Wednesday, September 29, 2010

WaPo Calls MD Gov's Race

Whew! That's a relief! And we didn't even have to bother NOT to vote! And now our buddy GlassPen won't have to worry that our refusal to vote will deliver the governor's mansion to the former governor known as Bobby Haircut! And the fauxgressive Irish rocker known around here as You, Sir, Are No Jack Kennedy will have another four years to campaign for the higher offices for which he clearly believes he is destined by making the kind of cynical, short-sighted moves that pass as Democratic profiles in courage these days!

Roxie, you may or not be thinking, has death impaired your ability to process information? What do you mean WaPo has called the election?

Let me 'splain it to you, darlings. WaPo published a poll today showing that current Gov. Martin O'Malley has opened up a sizable lead over his opponent, former Gov. Robert Ehrlich, whom O'Malley defeated four years ago in the heavily Democratic state of Maryland.

The poll indicates that Ehrlich has made the sale with Republican voters (yes, both of them) and is leading by 20 points among Independents, but O'Malley has a 64% favorable rating among all voters and 87% of Democrats say they are inclined to vote for him. (Some deets on the poll are here. The full data dump is here.)

O'Malley also has a sizable cash advantage and is using his money to get his pretty face and determined jaw on the teevee. He's on the air constantly with slick ads that alternate between emphasizing his record of making supposedly tough decisions in difficult times and trying to terrify voters with reminders of the spooky-scary Bob Ehrlich.

Ehrlich isn't doing himself any favors. He was actually pretty moderate as governor, but he seems to have taken a sip or two of tea in deference to the lunacy currently gripping his party. He criticized Maryland attorney general Doug Gansler's February ruling that the state would recognize same-sex marriages performed in other jurisdictions, calling it "government experimentation with the state's social fabric." He has also proposed rolling back a 2007 increase in the sales tax without saying a word about how he would replace the $600 million in lost revenue. One of the nice things about Maryland voters is that they are slightly less hysterical about tax issues than voters in many parts of the country, perhaps because a sizable number of them work for the federal gubmint and lie awake at night wishing Barack Obama truly were a socialist.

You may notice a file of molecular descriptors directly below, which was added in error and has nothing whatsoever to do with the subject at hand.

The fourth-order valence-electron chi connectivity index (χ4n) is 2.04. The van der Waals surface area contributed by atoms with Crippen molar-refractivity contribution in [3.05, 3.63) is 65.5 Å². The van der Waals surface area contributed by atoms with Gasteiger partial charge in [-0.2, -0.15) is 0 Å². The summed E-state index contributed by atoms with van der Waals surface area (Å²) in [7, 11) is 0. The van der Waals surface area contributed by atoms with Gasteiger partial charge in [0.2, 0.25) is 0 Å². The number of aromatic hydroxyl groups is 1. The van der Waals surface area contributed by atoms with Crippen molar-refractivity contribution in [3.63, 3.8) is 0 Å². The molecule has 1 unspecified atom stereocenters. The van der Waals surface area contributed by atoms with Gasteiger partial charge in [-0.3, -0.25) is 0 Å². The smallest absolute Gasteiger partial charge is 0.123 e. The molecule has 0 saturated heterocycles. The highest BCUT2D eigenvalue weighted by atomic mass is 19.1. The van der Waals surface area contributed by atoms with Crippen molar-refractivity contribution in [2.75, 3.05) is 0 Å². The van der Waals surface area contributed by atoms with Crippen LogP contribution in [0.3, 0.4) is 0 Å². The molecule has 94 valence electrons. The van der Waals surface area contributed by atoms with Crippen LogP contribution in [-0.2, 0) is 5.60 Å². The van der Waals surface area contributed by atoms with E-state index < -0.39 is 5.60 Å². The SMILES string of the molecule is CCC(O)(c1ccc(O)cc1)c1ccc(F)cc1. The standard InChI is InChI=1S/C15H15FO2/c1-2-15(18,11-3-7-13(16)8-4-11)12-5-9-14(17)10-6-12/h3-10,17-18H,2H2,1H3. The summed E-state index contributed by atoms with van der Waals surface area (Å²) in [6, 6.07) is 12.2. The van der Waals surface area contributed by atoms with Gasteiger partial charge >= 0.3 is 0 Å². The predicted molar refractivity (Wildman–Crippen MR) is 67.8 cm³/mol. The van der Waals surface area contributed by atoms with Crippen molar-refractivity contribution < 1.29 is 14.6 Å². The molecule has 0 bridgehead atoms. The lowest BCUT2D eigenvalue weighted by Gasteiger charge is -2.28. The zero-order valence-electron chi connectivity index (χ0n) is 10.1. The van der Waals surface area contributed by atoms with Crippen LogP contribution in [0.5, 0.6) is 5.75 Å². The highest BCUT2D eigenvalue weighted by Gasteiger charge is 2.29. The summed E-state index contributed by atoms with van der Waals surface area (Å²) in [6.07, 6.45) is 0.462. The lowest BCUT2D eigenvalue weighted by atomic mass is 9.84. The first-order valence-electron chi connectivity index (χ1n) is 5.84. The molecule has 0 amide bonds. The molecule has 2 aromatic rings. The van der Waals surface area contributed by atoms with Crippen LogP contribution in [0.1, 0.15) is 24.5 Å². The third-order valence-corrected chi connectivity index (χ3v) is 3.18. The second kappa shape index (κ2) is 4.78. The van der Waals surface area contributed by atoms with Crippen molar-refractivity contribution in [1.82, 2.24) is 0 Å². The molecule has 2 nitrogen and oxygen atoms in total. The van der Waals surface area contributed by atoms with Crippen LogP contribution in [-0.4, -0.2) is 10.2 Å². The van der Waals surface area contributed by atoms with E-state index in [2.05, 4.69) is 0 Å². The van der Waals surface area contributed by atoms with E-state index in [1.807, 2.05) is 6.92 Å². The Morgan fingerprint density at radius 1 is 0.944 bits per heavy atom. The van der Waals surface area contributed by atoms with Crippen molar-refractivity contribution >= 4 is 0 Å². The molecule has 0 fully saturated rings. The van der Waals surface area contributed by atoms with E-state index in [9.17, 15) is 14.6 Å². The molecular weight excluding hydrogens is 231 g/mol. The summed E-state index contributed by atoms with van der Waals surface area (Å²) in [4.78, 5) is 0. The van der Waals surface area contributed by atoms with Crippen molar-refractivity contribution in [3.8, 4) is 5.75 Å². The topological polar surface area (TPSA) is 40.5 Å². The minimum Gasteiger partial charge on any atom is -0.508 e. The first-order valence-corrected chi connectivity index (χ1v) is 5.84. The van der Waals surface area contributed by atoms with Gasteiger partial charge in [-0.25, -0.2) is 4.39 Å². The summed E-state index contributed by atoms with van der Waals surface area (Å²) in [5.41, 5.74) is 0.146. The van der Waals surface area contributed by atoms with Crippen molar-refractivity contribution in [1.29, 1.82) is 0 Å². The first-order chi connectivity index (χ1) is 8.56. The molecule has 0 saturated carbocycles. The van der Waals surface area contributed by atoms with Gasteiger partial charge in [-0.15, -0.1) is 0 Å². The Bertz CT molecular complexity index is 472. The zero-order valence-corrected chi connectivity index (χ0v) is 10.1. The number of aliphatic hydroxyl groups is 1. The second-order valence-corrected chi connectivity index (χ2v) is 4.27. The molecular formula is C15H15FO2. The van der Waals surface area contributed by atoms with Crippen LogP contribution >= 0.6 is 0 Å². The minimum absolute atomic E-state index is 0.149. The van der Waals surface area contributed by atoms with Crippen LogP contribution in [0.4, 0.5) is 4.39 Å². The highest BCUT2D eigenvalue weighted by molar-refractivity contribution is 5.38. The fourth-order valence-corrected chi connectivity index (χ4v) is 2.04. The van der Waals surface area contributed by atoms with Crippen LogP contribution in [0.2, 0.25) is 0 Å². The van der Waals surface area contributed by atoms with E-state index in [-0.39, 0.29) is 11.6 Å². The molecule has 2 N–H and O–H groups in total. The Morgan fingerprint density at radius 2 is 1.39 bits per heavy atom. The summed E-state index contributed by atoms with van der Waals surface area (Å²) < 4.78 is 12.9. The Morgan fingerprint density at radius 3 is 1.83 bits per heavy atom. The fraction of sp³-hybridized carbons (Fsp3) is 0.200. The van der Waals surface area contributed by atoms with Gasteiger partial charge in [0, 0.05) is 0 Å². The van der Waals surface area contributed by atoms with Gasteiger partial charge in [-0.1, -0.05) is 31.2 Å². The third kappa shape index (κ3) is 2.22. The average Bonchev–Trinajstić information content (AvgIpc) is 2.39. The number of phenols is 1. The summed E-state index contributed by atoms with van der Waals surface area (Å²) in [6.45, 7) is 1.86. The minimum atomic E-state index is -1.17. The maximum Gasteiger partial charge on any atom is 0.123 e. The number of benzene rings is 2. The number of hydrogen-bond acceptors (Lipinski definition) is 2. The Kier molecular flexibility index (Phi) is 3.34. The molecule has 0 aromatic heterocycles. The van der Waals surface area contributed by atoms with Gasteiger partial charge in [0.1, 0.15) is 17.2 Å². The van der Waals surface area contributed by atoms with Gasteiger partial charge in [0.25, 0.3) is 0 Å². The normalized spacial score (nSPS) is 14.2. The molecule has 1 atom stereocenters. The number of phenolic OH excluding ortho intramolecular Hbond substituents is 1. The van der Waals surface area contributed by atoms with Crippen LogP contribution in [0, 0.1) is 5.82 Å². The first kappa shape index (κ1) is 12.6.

Given that, though, it's disheartening to see that Maryland's Democrats don't seem concerned that O'Malley asked the state's 70,000 employees to shoulder a disproportionate share of the burden of closing the budget gap, resorting to furloughs three times in three years rather than, as we have suggested before, taking on the state's liquor lobby and finally raising taxes on beer, wine, and distilled spirits. O'Malley leads Ehrlich on all the questions about who voters trust to manage the economy, education, crime, taxes, and the environment. How confident is the O'Malley campaign right now? Confident enough that Obama will be headlining an event for the MD gov next week, the first time the president has done that for a Democratic candidate since January (when he campaigned for, um, losing Massachusetts senate candidate Martha Coakley).

Wevs, kids. Moose saw the poll news this morning and thought, Fine. O'Malley is comfortably ahead. I think I'll show the same respect and support for the work he's done for the state as he's shown for the work Goose and I have done for the state. I think I will just stay home on election day -- Hell, maybe I'll take it as a furlough day! I've got several more of those to schedule this year! (Between them, the moms will have 11.5 furlough days this academic year.)